Show FESOM mesh

This notebook shows how to visualize FESOM grid. We are going to use %matplotlib notebook option in Jupyter notebooks in order to make the plots interactive.

In [2]:
import sys
sys.path.append("../")

import pyfesom as pf
import matplotlib.pyplot as plt
from mpl_toolkits.basemap import Basemap
from matplotlib.colors import LinearSegmentedColormap
import numpy as np
%matplotlib notebook
from matplotlib import cm

First we have to load the FESOM mesh. We only need information about surface nodes and elements (triangles), so we put get3d to False.

In [3]:
meshpath  ='../../../../FESOM/mesh/'
mesh = pf.fesom_mesh(meshpath, get3d=False)
Load 2d part of the grid in 1 second(s)

You can have a look at the basic information about the mesh. Note that the information about 3d nods are not loaded.

In [4]:
mesh
Out[4]:
FESOM mesh:
path                  = /home/magik/TOOLING/FESOM/mesh
alpha, beta, gamma    = 50, 15, -90
number of 2d nodes    = 126859
number of 2d elements = 244660
number of 3d nodes    = 0

        

Here we remove cyclic elements from the variables that contain information about elements and volumes (2d volumes, really areas).

In [5]:
elem2=mesh.elem[mesh.no_cyclic_elem,:]
voltri = mesh.voltri[mesh.no_cyclic_elem]

Setup a map and convert positions of the elements to the map projection

In [19]:
map = Basemap(projection='robin',lon_0=0, resolution='l')
x, y = map(mesh.x2, mesh.y2)

Plot triangular mesh:

x     - lon (x) coordinates
y     - lat (y) coordinates
elem2 - 3d array, where each raw have trhee indexes of the x and y. So, each raw describes triangle 
In [20]:
plt.figure(figsize=(9,5))
map.drawmapboundary(fill_color='0.9')
map.drawcoastlines()
plt.triplot(x, y, elem2, lw=0.2,color='k');

The resulting plot is interactive. You can zoom to specific areas and do some other basic manupulations by pressing icons on the lower left.

IMPORTANT - when the figure is in the interactive mode, it considered to be the active one, so the output of the following ploting functions will apear on this figure as well. To avoid this when you finish to work with the figure, you have to press the "switch off" button at the upper right of the figure.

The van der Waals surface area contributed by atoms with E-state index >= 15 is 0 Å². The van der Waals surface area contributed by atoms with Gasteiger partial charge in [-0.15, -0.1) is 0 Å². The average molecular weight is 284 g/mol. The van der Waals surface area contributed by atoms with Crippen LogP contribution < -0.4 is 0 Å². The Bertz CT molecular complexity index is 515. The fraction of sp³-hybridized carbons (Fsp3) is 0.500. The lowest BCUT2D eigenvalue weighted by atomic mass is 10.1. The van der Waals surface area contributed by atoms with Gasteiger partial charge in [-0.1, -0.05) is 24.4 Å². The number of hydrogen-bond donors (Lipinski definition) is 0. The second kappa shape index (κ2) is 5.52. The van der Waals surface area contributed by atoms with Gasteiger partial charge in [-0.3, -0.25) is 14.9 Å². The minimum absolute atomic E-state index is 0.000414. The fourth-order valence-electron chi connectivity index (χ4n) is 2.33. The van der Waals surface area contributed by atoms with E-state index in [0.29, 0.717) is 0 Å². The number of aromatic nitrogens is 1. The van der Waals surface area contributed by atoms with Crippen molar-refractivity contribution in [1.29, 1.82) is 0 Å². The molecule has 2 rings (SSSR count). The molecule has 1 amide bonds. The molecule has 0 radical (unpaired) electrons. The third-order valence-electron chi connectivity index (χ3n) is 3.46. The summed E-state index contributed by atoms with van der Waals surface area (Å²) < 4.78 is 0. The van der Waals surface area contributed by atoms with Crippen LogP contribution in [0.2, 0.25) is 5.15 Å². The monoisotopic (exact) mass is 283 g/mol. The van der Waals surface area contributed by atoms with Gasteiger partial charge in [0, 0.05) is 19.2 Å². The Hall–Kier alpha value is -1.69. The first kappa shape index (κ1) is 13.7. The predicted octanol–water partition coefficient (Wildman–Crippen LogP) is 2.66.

One can plot color codded volume of the triangles as well. This is is much more computationally expensive.

In [19]:
#this cell can be executed only once if you don't plan to change the Basemap settings 
map = Basemap(projection='robin',lon_0=0, resolution='l')
x, y = map(mesh.x2, mesh.y2)
In [20]:
map.drawmapboundary(fill_color='0.9')
map.drawcoastlines()
plt.tripcolor(x, y, elem2, \
              facecolors=mesh.voltri[mesh.no_cyclic_elem], \
              edgecolors='k',\
             cmap=cm.Spectral_r)
plt.colorbar(orientation='horizontal', pad=0.03);

The Basemap can use many different projections and one of course can define the region to be plotted. Please refer to the Basemap documentation for details.

North Pole stereographic projection

In [16]:
map = Basemap(projection='npstere',boundinglat=60,lon_0=0,resolution='l')
x, y = map(mesh.x2, mesh.y2)
In [18]:
map.drawmapboundary(fill_color='0.9')
map.fillcontinents(color='coral',lake_color='aqua')
map.drawcoastlines()
#note that here we use *mesh.elem* directly since the projection can adequatelly process it.
im=plt.triplot(x, y, mesh.elem, lw=0.2,color='k')

Mercator projection with etopo topography

In [29]:
map = Basemap(projection='merc',llcrnrlat=30,urcrnrlat=70,\
            llcrnrlon=-30,urcrnrlon=30,lat_ts=20,resolution='l')

x, y = map(mesh.x2, mesh.y2)
In [30]:
plt.figure(figsize=(8,9))
map.drawmapboundary(fill_color='0.9')
map.drawcoastlines()
plt.triplot(x, y, elem2, lw=0.2,color='k');
map.etopo()